As discussed in part and 2 of this mini-series, unlike first time partnerships, step-relationships present a number of challenges that require special management. We not only have to manage relating with our partner but also with his or her children.
Today, we feature the last of our Do’s and Don’ts for dealing with our stepchildren and also take a look at how to best manage our biological children in the stepfamily.
DEALING WITH VERY YOUNG STEPCHILDREN:
In many ways dealing with very young stepchildren is easier than dealing with older ones. They are usually too small to struggle with loyalty conflicts, haven’t as yet become critical and generally respond well to kindness.
HAVE AGE-APPROPRIATE EXPECTATIONS
The danger in step-situations, especially if we don’t have any previous parenting experience, can be that we expect more from a young child than he or she may be capable of giving. With young stepchildren it is important that you…
DON’T expect maturity that is beyond their age or an ability to do things they haven’t as yet been taught.
DO spend time playing with them.
DON’T expect very young stepchildren to fall in step with your normal life style if it isn’t child-oriented.
DO act in consistent ways. Ensure that they have regular sleep and mealtimes. Be a predictable and stabilising factor in their lives.
MANAGING YOUR RELATIONSHIP WITH YOUR STEP-TEENS:
Step-teens can present a particular challenge, especially if you have not had experience with teens of your own.
TRUST AND RESPECT
DON’T be scared off by your step-teens aloofness, their ‘I don’t care’ type behaviour or an apparent lack of interest.
DO remember that step-teens, like all teens, are going through a difficult life phase during which they are far more invested in separating than in connecting. To ‘win’ your step-teens you need to create trust and give them lots of respect.
RELATING AS AN INDIVIDUAL
In order to create trust and respect with your step-teen it is important that they get to know you as the individual you are. This necessitates that you…
DON’T be their biological parent’s mouth piece but instead…
DO let them know that you have a mind of your own. Share your ideas, thoughts and feelings with them and allow them to share theirs with you.
FORGING A CONNECTION
DON’T expect your step-teens to turn to you when they need a helping hand or a listening ear, but if you…
DO consistently show them your sincerity and genuine interest, especially when they are in times of need they may, in time, accept and appreciate your help.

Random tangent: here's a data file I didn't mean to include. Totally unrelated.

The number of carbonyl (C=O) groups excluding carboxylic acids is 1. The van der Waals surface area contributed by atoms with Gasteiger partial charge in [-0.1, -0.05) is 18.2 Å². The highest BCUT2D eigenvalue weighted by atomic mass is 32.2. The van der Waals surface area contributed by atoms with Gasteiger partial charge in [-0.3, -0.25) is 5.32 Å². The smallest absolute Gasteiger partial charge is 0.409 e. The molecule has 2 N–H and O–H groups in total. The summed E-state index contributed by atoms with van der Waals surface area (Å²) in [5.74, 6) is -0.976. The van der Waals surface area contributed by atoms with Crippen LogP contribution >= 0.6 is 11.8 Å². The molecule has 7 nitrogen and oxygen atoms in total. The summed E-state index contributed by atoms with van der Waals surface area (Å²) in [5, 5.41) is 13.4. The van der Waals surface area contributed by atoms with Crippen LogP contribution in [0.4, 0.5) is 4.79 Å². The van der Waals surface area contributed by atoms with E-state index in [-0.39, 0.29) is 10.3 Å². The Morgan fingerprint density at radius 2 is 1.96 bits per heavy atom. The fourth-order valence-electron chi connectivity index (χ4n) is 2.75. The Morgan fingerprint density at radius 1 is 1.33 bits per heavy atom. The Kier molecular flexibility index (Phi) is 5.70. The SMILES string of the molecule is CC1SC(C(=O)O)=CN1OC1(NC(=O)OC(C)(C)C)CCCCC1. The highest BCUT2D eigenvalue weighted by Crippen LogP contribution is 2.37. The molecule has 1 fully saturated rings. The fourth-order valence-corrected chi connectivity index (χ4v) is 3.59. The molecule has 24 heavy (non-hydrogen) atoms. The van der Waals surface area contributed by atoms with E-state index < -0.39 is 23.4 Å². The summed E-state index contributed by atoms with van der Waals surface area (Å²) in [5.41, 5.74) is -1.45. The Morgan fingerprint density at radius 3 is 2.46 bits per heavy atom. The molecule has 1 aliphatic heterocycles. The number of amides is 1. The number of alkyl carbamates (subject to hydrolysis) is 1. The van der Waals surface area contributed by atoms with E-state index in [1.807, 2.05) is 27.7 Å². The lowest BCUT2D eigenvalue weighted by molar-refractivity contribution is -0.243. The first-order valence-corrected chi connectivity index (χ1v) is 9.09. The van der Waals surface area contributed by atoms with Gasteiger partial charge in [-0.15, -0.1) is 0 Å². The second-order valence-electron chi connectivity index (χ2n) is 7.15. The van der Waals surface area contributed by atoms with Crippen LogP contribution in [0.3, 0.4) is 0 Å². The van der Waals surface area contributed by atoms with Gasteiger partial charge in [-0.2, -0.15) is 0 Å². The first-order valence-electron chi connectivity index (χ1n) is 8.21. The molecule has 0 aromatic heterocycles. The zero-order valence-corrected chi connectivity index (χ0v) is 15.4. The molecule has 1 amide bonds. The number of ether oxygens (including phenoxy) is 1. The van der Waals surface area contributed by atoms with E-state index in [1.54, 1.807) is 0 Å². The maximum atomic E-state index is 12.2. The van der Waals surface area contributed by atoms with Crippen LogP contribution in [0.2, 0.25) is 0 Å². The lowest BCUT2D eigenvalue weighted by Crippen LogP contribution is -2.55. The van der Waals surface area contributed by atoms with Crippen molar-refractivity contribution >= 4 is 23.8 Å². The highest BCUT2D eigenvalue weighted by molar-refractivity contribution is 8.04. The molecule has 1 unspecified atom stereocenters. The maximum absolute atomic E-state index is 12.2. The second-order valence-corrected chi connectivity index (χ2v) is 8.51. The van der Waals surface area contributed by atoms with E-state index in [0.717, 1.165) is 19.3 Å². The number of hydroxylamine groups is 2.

Remember that actions speak louder than words!
MANAGING YOUR BIOLOGICAL CHILD/REN IN THE STEPFAMILY:
DON’T forget that your biological children need your love, time and attention as much as your stepchildren do.
DO remember to constantly reassure your biological children of your love and affection.
DON’T allow yourself to become so overwhelmed with the responsibilities of your stepfamily that you have no time left for your own children.
DO make time for them to:
§ Take them out for special meals – e.g. dinner for just the two of you.
§ Make special play time with them – perhaps whilst the other children are at school.
§ Do more of what you used to do before your child/ren became part of the stepfamily - e.g. pat them to sleep, talk special ‘baby talk’ to them, give them lots of hugs and kisses.
DON’T expect maturity beyond their years from your biological children. They may not yet understand concepts of sharing and caring and might simply want all of you for themselves.
DO find ways of explaining and showing them that you have enough love for everyone in the family. Help them understand that the more love you give the more it grows and that love is something that can never be exhausted.
DON’T expect your biological children to automatically see and embrace the benefits of your remarriage.
DO point out to them the good things that have resulted from your remarriage, such as:
§ Gaining a loving step-parent.
§ Having more opportunities to go to soccer - or other games; swimming with stepbrothers and sisters.
§ Gaining step-siblings to play and to talk with.
§ Having more family outings.
I trust that this 3-part mini series has provided you with some useful tips that you can apply in your own stepfamily.
Good luck, Sonja